6. Forgive. “A happy marriage is the union of two good forgivers.” ~ Ruth Bell Graham. This is one of the truest statements ever made. Decide you’re not only going to be his lover – you’re going to be his forgiver. Be quick to forgive and get good at it. You’ll probably have lots of opportunity to practice it.

7. Then forget. Once it’s been forgiven, put it behind you and never pick it back up again. Here’s the hard part: letting it go. Resist the temptation to grab it back and maybe even throw it at him when it happens again. I’m sorry, but this doesn’t count as true forgiveness. Forgive as God has forgiven you—as far as the east is from the west (Ps. 103: 12).

8. Cling to each other in the hard times. Don’t let trials pull you apart, but be sure they bring you closer together instead. This decision is best made before the trial comes.

When our daughter was born with severe brain damage, the hospital warned us that most marriages don’t make it through a tragic situation like ours. That thought terrified me. So we looked at each other and decided – right then and there – we were going to stick through it together.

Start each day with a smile and a kiss. What better way to begin? Set the tone for the day with a simple gesture of love for each other.



Join me as I talk about a special prayer, kitchen tidbits and a Fall Fashion Show!

finer fem quote for the day fall2

“The woman who can pass over his human frailties and discover things to genuinely admire, things which others fail to notice or appreciate, is a woman to be treasured. It is such a woman who wins his deepest and most tender affection. As she gives him admiration, he returns love.” – Helen Andelin


ST. BENEDICT BRACELETS! Spiritual Protection

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One of the powerful weapons in spiritual combat is the St. Benedict medal. Used for centuries, this medal has been associated with many miracles, as well as with powers of exorcism.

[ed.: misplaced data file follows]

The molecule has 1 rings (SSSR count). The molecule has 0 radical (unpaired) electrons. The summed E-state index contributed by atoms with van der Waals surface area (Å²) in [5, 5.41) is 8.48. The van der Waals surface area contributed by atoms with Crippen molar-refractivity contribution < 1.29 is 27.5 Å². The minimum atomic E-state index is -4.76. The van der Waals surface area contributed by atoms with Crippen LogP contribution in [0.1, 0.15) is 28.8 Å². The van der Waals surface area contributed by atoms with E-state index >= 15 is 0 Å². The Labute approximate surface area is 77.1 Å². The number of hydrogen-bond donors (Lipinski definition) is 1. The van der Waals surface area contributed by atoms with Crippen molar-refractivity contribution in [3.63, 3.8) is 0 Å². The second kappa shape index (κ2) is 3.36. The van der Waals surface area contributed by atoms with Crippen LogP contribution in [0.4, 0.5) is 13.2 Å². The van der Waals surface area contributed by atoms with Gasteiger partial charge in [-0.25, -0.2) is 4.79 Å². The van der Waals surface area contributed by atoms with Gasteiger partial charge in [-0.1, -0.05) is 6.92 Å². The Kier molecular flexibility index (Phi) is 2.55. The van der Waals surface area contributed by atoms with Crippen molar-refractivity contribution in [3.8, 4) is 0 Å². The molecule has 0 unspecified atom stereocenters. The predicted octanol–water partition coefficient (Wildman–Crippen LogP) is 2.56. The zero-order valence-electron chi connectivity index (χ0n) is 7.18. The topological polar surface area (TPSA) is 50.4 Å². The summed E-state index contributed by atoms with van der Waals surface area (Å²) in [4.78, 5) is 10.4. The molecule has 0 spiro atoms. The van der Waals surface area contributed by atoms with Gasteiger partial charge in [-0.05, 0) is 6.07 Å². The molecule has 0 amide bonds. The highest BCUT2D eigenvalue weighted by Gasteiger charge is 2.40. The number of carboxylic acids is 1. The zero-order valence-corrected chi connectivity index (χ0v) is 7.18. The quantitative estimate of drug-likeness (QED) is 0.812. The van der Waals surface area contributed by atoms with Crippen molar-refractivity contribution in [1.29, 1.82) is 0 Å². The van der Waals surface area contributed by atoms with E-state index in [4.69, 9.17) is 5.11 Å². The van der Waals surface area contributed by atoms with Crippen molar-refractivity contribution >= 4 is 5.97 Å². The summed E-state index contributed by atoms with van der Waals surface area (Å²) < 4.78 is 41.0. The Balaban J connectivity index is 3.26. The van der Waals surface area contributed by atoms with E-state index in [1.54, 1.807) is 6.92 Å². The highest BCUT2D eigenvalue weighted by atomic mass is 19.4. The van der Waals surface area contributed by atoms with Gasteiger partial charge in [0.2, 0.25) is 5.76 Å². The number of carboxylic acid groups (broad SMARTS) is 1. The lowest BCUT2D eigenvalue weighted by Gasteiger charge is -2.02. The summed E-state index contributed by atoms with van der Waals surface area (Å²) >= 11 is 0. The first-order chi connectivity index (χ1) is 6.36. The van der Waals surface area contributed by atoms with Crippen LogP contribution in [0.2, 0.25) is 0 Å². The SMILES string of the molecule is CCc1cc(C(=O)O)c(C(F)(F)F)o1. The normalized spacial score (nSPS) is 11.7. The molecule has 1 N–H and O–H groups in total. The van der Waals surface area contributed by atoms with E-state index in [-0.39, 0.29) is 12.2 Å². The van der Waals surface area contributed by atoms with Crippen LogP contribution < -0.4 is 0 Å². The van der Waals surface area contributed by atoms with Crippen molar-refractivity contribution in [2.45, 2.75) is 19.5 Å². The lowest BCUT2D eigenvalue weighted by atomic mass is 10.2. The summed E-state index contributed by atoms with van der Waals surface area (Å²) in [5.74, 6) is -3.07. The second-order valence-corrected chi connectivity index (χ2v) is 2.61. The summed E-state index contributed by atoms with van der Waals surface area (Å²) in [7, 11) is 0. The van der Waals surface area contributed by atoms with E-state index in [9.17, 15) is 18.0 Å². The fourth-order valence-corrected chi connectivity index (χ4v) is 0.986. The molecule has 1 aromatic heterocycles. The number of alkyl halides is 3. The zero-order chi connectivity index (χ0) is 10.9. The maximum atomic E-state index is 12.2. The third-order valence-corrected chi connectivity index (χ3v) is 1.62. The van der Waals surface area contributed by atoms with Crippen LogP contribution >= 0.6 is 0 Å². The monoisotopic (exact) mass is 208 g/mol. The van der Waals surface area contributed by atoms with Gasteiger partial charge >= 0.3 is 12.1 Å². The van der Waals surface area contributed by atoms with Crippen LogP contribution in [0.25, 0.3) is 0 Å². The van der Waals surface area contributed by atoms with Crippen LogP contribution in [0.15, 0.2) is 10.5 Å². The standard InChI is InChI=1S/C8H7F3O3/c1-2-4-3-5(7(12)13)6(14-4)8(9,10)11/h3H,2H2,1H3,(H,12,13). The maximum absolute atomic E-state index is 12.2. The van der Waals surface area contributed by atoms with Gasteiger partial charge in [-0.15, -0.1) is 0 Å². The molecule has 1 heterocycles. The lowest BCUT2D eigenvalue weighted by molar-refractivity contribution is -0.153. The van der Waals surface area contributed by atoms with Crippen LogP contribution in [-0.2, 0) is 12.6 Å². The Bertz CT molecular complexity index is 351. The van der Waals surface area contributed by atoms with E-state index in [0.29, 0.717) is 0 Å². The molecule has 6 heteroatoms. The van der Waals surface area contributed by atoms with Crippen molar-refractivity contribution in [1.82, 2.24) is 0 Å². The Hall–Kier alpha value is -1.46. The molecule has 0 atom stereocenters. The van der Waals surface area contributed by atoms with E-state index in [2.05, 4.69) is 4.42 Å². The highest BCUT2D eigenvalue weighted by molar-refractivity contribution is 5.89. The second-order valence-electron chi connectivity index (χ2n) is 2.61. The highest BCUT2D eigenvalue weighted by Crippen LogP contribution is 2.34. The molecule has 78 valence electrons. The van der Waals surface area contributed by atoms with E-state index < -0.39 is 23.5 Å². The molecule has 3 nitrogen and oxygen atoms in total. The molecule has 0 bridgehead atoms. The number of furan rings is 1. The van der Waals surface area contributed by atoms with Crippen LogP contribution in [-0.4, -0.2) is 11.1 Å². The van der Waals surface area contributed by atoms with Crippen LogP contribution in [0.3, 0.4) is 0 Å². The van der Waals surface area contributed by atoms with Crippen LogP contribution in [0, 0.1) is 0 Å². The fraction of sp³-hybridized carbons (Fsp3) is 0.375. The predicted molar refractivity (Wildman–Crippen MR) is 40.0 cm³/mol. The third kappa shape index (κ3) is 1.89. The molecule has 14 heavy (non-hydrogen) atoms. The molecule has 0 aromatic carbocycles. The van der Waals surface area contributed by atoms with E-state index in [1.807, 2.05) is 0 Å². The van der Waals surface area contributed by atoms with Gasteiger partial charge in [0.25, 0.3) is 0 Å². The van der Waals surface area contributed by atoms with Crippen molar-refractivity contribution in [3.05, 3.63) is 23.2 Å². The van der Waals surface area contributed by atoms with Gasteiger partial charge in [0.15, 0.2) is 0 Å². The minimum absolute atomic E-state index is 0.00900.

St. Benedict medals are used in many ways, but always as a protection against evil. Some people bury them in the foundations of new buildings to keep them free from evil influences, while others attach them to rosaries or hang them on the wall in their homes. But the most common way to use the St. Benedict medal is to wear it. The medal can be worn by itself or embedded in a crucifix.

Regardless of how it is used, the medal should always be blessed with the special St. Benedict blessing. While, in former times, only Benedictines could bless the medal, now any priest can.





Author Mary Reed Newland here draws on her own experiences as the mother of seven to show how the classic Christian principles of sanctity can be translated into terms easily applied to children even to the very young.

Because it’s rooted in experience, not in theory, nothing that Mrs. Newland suggests is impossible or extraordinary. In fact, as you reflect on your experiences with your own children, you’ll quickly agree that hers is an excellent commonsense approach to raising good Catholic children.

Fr. Lawrence Lovasik, the renowned author of The Hidden Power of Kindness, gives faithful Catholics all the essential ingredients of a stable and loving Catholic marriage and family — ingredients that are in danger of being lost in our turbulent age.

Using Scripture and Church teachings in an easy-to-follow, step-by-step format, Fr. Lovasik helps you understand the proper role of the Catholic father and mother and the blessings of family. He shows you how you can secure happiness in marriage, develop the virtues necessary for a successful marriage, raise children in a truly Catholic way, and much more.